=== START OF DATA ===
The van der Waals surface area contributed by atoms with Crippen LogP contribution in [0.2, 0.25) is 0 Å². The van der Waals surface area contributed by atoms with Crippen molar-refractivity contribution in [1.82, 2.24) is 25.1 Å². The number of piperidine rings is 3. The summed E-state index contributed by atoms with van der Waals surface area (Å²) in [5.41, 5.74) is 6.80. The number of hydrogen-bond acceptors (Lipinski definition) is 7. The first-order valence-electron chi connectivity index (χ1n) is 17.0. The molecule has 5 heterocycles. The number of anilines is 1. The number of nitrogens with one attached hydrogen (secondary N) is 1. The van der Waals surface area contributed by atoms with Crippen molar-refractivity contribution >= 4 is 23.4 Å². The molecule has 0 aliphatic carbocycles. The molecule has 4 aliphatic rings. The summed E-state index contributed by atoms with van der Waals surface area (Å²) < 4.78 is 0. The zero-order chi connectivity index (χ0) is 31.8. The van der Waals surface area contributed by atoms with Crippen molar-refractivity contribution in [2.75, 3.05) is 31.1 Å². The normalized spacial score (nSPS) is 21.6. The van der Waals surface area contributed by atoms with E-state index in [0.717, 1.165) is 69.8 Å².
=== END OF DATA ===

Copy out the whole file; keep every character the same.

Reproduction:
The van der Waals surface area contributed by atoms with Crippen LogP contribution in [0.2, 0.25) is 0 Å². The van der Waals surface area contributed by atoms with Crippen molar-refractivity contribution in [1.82, 2.24) is 25.1 Å². The number of piperidine rings is 3. The summed E-state index contributed by atoms with van der Waals surface area (Å²) in [5.41, 5.74) is 6.80. The number of hydrogen-bond acceptors (Lipinski definition) is 7. The first-order valence-electron chi connectivity index (χ1n) is 17.0. The molecule has 5 heterocycles. The number of anilines is 1. The number of nitrogens with one attached hydrogen (secondary N) is 1. The van der Waals surface area contributed by atoms with Crippen molar-refractivity contribution >= 4 is 23.4 Å². The molecule has 0 aliphatic carbocycles. The molecule has 4 aliphatic rings. The summed E-state index contributed by atoms with van der Waals surface area (Å²) < 4.78 is 0. The zero-order chi connectivity index (χ0) is 31.8. The van der Waals surface area contributed by atoms with Crippen molar-refractivity contribution in [2.75, 3.05) is 31.1 Å². The normalized spacial score (nSPS) is 21.6. The van der Waals surface area contributed by atoms with E-state index in [0.717, 1.165) is 69.8 Å².